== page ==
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BOUGUEREAU, William-Adolphe The Birth of Venus (detail) 1879 Oil on canvas, 300 x 215 cm Musée d'Orsay, Paris

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BOUGUEREAU, William-Adolphe The Birth of Venus (detail) 1879 Oil on canvas, 300 x 215 cm Musée d'Orsay, Paris

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BOUGUEREAU, William-Adolphe The Birth of Venus (detail) 1879 Oil on canvas, 300 x 215 cm Musée d'Orsay, Paris

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BOUGUEREAU, William-Adolphe The Birth of Venus (detail) 1879 Oil on canvas, 300 x 215 cm Musée d'Orsay, Paris

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BOUGUEREAU, William-Adolphe The Birth of Venus (detail) 1879 Oil on canvas, 300 x 215 cm Musée d'Orsay, Paris

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CABANEL, Alexandre The Birth of Venus 1863 Oil on canvas, 130 x 225 cm Musée d'Orsay, Paris

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CABANEL, Alexandre The Birth of Venus (detail) 1863 Oil on canvas, 130 x 225 cm Musée d'Orsay, Paris

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CABANEL, Alexandre The Birth of Venus (detail) 1863 Oil on canvas, 130 x 225 cm Musée d'Orsay, Paris

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CABANEL, Alexandre The Birth of Venus (detail) 1863 Oil on canvas, 130 x 225 cm Musée d'Orsay, Paris

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Art in Detail_ Academicism , The most notable Paintings images and text credit   www. Music wav.        created olga.e. thanks for watching oes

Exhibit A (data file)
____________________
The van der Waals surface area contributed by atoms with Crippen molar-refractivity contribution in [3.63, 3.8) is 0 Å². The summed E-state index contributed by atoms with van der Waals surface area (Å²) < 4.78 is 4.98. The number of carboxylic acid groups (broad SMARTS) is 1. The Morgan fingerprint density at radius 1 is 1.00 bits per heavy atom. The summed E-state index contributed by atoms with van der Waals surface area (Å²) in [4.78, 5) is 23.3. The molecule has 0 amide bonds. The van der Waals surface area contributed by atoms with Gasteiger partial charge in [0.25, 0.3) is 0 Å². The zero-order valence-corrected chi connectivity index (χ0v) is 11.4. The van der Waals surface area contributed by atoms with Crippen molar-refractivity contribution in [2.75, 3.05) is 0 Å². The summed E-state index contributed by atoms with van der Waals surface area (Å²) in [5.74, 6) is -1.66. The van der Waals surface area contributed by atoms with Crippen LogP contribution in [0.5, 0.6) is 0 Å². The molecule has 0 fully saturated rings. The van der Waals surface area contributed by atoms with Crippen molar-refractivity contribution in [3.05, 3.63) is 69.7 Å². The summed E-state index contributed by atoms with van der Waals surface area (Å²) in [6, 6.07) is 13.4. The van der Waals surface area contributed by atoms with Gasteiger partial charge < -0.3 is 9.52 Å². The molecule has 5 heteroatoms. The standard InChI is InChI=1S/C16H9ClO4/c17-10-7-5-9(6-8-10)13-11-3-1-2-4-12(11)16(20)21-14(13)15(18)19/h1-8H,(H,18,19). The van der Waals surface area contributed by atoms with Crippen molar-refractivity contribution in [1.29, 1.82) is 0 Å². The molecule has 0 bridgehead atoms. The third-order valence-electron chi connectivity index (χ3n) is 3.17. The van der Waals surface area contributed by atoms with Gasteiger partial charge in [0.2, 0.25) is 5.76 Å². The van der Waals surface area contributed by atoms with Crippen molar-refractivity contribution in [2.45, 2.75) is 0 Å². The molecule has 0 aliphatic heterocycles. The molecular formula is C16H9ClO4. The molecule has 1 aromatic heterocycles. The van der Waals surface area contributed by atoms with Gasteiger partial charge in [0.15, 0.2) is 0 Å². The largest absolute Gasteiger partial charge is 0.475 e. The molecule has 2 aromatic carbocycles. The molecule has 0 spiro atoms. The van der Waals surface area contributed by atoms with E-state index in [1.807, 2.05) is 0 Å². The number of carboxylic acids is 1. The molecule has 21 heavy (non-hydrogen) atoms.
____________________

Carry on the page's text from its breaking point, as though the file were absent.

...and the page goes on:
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CABANEL, Alexandre The Birth of Venus The Birth of Venus was one of the great successes of the 1863 Salon, where it was bought by Napoleon III. Typical of Cabanel's virtuoso technique, this facile and disciplined painting is a perfect example of popular and official artistic taste of the period. In an eclectic spirit characteristic of the Second Empire, Cabanel combines references to Ingres with an 18th century style of painting. Here, however, the mythological theme is simply a pretext for the portrayal of a nude figure who, though idealized, is nonetheless depicted in a lascivious pose. Emile Zola denounced this ambiguity: "the goddess, drowned in a river of milk, resembles a delicious courtesan, not made of flesh and bone - that would be indecent - but of a sort of pink and white marzipan". Leaving this academic tradition far behind, Manet's Olympia, painted with honesty and vigour, caused a major scandal. The subject of the two paintings is identical: a reclining nude. But the calm assurance with which Manet's subject stares back at the viewer seems much more provocative than the languid pose of Cabanel's Venus.

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GÉRÔME, Jean-Léon Pygmalion and Galatea Gérôme was one of the most famous representatives of Academicism, with a very diverse oeuvre ranging from portraits to historical painting to Oriental scenes. His attention to detail and photographic ‘realism’ of the depicted scenes, which often were completely imagined and painted in a studio, made his works exquisite and very sought after. He was a master of covert eroticism: he loved to paint naked women and in order to do it with no social reprimand, he would place them into mythological or Oriental context. And this way he illustrated and/or inspired fantasies of many nineteenth century gentlemen.

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BOUGUEREAU, William-Adolphe Dante and Virgile This painting was inspired by a short scene from the Inferno, set in the eighth circle of Hell (the circle for falsifiers and counterfeiters), where Dante, accompanied by Virgil, watches a fight between two damned souls: Capocchio, a heretic and alchemist is attacked and bitten on the neck by Gianni Schicchi who had usurped the identity of a dead man in order to fraudulently claim his inheritance. In fact, Bouguereau here shows great boldness. He is exploring the aesthetic boundaries: exaggerating the muscle structure to the point of distorting it, exaggerating the poses, contrasting colour and shadows, depicting monstrous figures and groups of damned souls.